Blizzard locks WCS regions to local players

Blizzard has announced changes for the next season of their official World Championship Series competition, and the ramifications of those changes will be huge

Screengrab via ToterWinkelDE/YouTube

Blizzard has announced changes for the next season of their official World Championship Series competition, and the ramifications of those changes will be huge.

The World Championship Series is Blizzard’s own StarCraft 2 competition, designed to draw the best players from around the world through a set of regional qualifiers to determine the participants at each year’s Global Finals event.

In the biggest of the announced changes, each qualifying region will now be locked to players who are legal residents of a country in that region.

This means that playing in the Americas or European regions will require legal residency in a country that falls within those boundaries.

The change is so significant because it has become routine for Korean professionals to disperse themselves out amongst all three WCS qualifying regions rather than restricting their participation to the heated local competition in Korea.

The move has been met with a mixed reaction.

Some fans are happy for the announcement. It will undoubtedly lead to more players who actually represent a given region participating in the late stages of that region’s qualifier. Last year’s round of 16 in the Americas region featured only one player originating from that region, Terran player Juan Carlos “Major” Tena Lopez. He was joined by two Chinese players and 13 Koreans.

The European qualifier was more inclusive of European participants, but still featured 7 Koreans among the 16 qualified players and all-Korean semifinal round.

But while local players may now have a better chance of advancing to the Global Finals through their own region, some would argue that the move actually stands to harm players outside of Korea in the long run.

One of the most often cited reasons for Korean players maintaining a healthy distance ahead of their international opposition was that the existing infrastructure supporting StarCraft in Korea was so advanced that it produced the world’s best players, and these players were only available to practice against other Koreans or foreign players who would take the great risk of moving to Korea to train.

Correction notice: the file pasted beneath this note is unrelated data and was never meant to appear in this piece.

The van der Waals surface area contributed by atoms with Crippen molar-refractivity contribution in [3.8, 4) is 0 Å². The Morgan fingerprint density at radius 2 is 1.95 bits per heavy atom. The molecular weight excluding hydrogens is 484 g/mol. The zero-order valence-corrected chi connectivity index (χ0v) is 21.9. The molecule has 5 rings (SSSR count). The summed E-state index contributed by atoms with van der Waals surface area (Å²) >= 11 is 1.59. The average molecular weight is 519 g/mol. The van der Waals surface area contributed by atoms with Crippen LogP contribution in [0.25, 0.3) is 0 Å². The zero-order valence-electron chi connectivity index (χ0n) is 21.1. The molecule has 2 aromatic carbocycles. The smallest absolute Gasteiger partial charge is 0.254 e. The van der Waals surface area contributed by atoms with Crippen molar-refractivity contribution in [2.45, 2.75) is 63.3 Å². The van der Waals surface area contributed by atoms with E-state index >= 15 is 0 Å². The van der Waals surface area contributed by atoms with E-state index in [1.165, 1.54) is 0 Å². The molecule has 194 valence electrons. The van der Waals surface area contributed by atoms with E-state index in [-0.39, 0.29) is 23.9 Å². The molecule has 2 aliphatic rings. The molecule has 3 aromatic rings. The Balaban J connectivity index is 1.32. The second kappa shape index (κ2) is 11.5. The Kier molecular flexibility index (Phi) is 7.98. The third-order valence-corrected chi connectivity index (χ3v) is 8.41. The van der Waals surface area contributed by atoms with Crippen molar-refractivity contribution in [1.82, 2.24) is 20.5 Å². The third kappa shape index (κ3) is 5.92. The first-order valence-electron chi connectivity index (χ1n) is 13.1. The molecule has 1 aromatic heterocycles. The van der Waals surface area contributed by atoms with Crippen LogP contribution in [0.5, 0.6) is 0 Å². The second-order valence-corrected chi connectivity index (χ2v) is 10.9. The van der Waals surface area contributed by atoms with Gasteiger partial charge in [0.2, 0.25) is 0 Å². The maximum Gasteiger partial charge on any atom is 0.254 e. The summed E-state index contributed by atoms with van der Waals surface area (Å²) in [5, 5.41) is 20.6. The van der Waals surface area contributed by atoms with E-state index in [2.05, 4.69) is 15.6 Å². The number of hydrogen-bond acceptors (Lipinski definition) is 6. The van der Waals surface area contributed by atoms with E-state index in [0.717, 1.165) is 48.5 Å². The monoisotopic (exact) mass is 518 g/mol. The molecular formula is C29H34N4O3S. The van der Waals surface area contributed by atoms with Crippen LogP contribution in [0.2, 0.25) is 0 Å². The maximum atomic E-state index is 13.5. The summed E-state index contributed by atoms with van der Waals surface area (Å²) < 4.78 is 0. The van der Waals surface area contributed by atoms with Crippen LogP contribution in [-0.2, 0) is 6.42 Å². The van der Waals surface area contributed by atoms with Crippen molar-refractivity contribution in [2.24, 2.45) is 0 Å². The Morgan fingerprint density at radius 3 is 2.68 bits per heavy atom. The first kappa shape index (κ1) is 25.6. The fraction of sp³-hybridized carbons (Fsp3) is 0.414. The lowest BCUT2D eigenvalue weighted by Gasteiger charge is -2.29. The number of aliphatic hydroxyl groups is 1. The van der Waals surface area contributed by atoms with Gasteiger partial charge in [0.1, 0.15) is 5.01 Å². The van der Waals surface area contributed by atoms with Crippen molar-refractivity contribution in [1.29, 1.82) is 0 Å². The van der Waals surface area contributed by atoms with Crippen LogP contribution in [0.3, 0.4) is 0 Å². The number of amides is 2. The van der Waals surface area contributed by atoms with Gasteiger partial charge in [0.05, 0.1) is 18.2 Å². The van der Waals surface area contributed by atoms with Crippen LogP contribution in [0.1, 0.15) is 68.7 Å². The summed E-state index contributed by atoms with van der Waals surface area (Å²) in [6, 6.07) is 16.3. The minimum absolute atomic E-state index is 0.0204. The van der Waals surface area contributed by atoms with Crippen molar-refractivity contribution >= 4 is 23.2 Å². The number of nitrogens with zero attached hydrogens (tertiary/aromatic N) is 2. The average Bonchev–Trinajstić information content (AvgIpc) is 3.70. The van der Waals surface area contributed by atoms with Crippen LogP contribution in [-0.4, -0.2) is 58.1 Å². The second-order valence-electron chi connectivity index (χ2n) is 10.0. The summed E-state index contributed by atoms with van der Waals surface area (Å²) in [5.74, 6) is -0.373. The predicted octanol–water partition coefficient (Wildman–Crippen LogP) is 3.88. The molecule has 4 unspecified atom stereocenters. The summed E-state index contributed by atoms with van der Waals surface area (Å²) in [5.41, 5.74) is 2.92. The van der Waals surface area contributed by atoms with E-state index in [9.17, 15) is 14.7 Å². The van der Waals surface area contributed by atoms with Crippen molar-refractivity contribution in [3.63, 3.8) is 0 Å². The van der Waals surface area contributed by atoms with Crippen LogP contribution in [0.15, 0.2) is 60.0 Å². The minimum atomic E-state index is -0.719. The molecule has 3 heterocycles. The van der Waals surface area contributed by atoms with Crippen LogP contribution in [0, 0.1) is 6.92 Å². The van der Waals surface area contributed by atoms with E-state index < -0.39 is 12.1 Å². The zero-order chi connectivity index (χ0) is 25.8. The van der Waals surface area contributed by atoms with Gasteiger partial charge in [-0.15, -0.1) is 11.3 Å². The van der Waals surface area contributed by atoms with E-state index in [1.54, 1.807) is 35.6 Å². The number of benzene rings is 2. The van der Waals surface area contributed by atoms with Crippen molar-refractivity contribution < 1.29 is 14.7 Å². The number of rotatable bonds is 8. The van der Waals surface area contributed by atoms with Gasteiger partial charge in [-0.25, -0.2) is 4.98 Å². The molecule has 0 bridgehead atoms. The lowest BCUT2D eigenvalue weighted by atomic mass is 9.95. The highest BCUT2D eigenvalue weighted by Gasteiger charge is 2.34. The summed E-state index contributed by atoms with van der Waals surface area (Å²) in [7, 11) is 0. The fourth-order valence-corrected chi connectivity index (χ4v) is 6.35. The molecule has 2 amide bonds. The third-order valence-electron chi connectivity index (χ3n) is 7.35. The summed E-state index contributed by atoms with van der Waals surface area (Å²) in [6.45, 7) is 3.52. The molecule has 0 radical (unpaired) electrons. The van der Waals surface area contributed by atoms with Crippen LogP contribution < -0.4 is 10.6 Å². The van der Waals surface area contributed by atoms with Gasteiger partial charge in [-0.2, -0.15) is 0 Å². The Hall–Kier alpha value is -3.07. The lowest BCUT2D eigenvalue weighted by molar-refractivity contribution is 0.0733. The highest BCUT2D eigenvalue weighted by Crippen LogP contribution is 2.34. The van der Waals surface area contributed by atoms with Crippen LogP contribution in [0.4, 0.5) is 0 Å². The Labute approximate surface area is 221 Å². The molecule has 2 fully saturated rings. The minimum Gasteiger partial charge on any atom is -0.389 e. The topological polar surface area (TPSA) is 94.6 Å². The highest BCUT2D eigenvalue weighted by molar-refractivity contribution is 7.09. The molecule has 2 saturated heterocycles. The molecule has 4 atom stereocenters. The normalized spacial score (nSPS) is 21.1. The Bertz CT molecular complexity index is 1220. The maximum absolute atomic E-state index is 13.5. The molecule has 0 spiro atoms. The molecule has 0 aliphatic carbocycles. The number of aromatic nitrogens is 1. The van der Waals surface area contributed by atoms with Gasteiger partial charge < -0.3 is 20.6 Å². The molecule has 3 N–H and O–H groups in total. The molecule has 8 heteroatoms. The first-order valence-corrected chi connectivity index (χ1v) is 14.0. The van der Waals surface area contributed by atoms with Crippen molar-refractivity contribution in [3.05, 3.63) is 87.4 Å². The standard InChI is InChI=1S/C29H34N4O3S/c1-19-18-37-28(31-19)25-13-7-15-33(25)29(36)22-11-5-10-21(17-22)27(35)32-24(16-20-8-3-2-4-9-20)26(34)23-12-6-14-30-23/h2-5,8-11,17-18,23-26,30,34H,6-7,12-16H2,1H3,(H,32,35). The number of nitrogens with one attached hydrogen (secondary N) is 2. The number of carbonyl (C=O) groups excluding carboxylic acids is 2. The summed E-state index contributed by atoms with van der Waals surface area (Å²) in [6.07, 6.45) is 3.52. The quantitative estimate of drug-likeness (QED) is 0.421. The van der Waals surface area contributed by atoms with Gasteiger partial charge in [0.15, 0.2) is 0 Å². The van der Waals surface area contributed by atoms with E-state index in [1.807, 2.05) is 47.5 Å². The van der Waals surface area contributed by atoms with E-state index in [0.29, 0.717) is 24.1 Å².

The dispersal of Korean professionals throughout Europe and the Americas may have helped players in those regions catch up to their Korean counterparts through increased exposure to them.

Having said that, some of these Korean players would only play outside of their local structure in Korea when absolutely required by the structure of the American or European qualifier.

The move could also harm the professional scene in Korea, where an overabundance of players trying to make a living through playing StarCraft—likely a remnant of the region’s StarCraft: Brood War glory days—may cause a number of pros to retire from the game. This could include names who have become favorites to fans across the world.

Blizzard’s decision to restrict WCS participation does harm to the opportunity Korean players have now come to count on to spread themselves out across the globe.

But it also opens new opportunities to Korean players who have already obtained legal residency.

Choi “Polt” Seong Hun, one of the world’s best in StarCraft 2, currently lives in the United States while studying at the University of Texas at Austin. And he, for instance, was very likely pleased by the news that his Korean countrymen will now have a much more difficult time competing with him in WCS America.

Blizzard has also made it clear that players will be expected to qualify through each respective region from scratch. All points will be reset for the 2015 competition and the wild card system will be removed.

This year’s World Championship Series, which does not include any of the new rule changes, is still ongoing. The 2014 Global Finals will be held at BlizzCon in November.